The Car Insurance and personal injury and accident benefits in Ontario are prescribed by the government, which should work with the direction of the public and the insurance companies to deliver a balanced formula of reasonable premiums and reasonable benefits. This Balance has been out of whack for some time now, and injured motorists and pedestrians are the ones suffering from the imbalance.
In Ontario car insurance is mandatory. Almost all Ontarians have the same policy that is bought from one of hundreds of insurers in the country. While there are a few ‘optional’ benefits like increased coverage for certain claims, almost all drivers carry the exact same policy. The benefits have been slowly eroded since the 1990s while the premiums and insurance company profits have been on a steady increase. In Ontario we pay 50% more than the national average for our policies.
The history of eroding benefits goes back to 1990 when the Ontario government passes a ‘no fault’ hybrid insurance regime which insured all drivers providing coverage for claims regardless of fault. This was intended to resolve the situation where car accident victims were forced to sure for benefits. These lawsuits cost insurers a lot.
In 1994 Bill 164 again moved us closer to a no fault style of insurance. It removed a victim’s right to sue for lost income, out of pocket expenses, or the cost of cares. It established a ‘deductible’ for pain and suffering damages in which the first $10,000 of pain and suffering awards went from the injured person’s pocket into that of the insurance company. In exchange the government created an accident benefits system that allowed the injured person to receive prescribed benefits from their own insurer.
In 1996 the complications of Bill 164 were acknowledged, and Bill 58 came into effect which allowed injured people to make claims for all damages including economic losses against the at-fault driver. A new $15,000 deductible was established for pain and suffering awards, and the money would go back to the insurer. Lost income was allowed up to 80% of net income. In exchange for the right to sue the government severely curtailed the accident benefits injured parties were entitle to. Many auto insurers complained that the cost of healthcare under this plan was too high.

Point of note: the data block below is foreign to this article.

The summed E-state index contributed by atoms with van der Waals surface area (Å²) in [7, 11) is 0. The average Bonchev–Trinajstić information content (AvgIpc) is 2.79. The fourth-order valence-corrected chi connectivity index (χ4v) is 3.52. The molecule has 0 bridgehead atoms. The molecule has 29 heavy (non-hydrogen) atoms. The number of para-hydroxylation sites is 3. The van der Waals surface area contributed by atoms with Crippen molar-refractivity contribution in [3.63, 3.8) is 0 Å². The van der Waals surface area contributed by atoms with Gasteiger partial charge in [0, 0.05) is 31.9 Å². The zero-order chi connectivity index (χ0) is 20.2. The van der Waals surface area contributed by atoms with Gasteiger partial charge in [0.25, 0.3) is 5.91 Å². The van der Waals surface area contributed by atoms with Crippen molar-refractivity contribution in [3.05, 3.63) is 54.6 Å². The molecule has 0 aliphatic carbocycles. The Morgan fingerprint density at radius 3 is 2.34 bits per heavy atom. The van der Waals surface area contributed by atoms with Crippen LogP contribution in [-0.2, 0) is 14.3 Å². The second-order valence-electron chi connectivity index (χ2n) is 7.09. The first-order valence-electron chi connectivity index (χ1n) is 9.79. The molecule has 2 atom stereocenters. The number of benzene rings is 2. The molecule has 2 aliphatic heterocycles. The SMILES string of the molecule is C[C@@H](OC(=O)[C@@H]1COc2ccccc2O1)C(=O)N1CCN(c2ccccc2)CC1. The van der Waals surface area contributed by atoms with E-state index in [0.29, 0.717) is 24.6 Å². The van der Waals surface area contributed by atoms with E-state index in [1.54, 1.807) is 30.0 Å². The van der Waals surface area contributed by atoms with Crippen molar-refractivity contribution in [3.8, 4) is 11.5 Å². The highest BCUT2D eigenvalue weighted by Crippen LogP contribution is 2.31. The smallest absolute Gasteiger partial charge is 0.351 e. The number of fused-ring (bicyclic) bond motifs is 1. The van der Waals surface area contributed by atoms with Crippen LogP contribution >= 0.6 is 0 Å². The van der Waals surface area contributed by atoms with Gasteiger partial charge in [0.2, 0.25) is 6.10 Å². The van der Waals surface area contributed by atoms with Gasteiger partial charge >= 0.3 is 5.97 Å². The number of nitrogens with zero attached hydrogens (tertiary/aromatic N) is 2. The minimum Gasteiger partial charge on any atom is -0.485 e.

In 2003 the law was again changed resulting in victims who claimed pain and suffering having to repay $30,000 to their insurers. This was done to increase insurance company profits and reduce costs.
In 2010 the government again made changes. This time they were major and included an overhaul of the statutory accident benefits. It established Minor Injuries which would have a maximum of $3500 in medical and rehab benefits. For those who suffered broken bones or neurological injuries a $50,000 cap was established. Housekeeping benefits were eliminated, and attendant care limits were cut in half. Catastrophically impaired victims faired the worst in this change. These changes were all justified by promising a reduction in the cost of premiums that was never achieved.
2015 saw yet another major change limiting the punishments that could be doled out to insurers who improperly denied claims. We have now found a system that encourages insurers to delay or deny payments of benefits as they cannot be punished for doing so.
2016 saw yet another reform which once again reduced accident benefits to satisfy the insurers cry that the system is too expensive. The changes drastically reduced medical benefits to individuals with serious injuries and created limits to the time they may be claimed. Benefits available to catastrophically impaired people were cut in half. For those who require 24 hour care the benefit money may well run out long before their life ends. The deducible for pain and suffering is now at $40,000 and it continues to rise for inflation. The benefits to injured people are not indexed to inflation. These changes again serve the insurers not the injured.
Find out where the parties stand in the upcoming provincial election. Ask your candidate about the state of car insurance in Ontario. Consider purchasing additional benefits for your car insurance policy so that you are better covered in the event of a serious accident.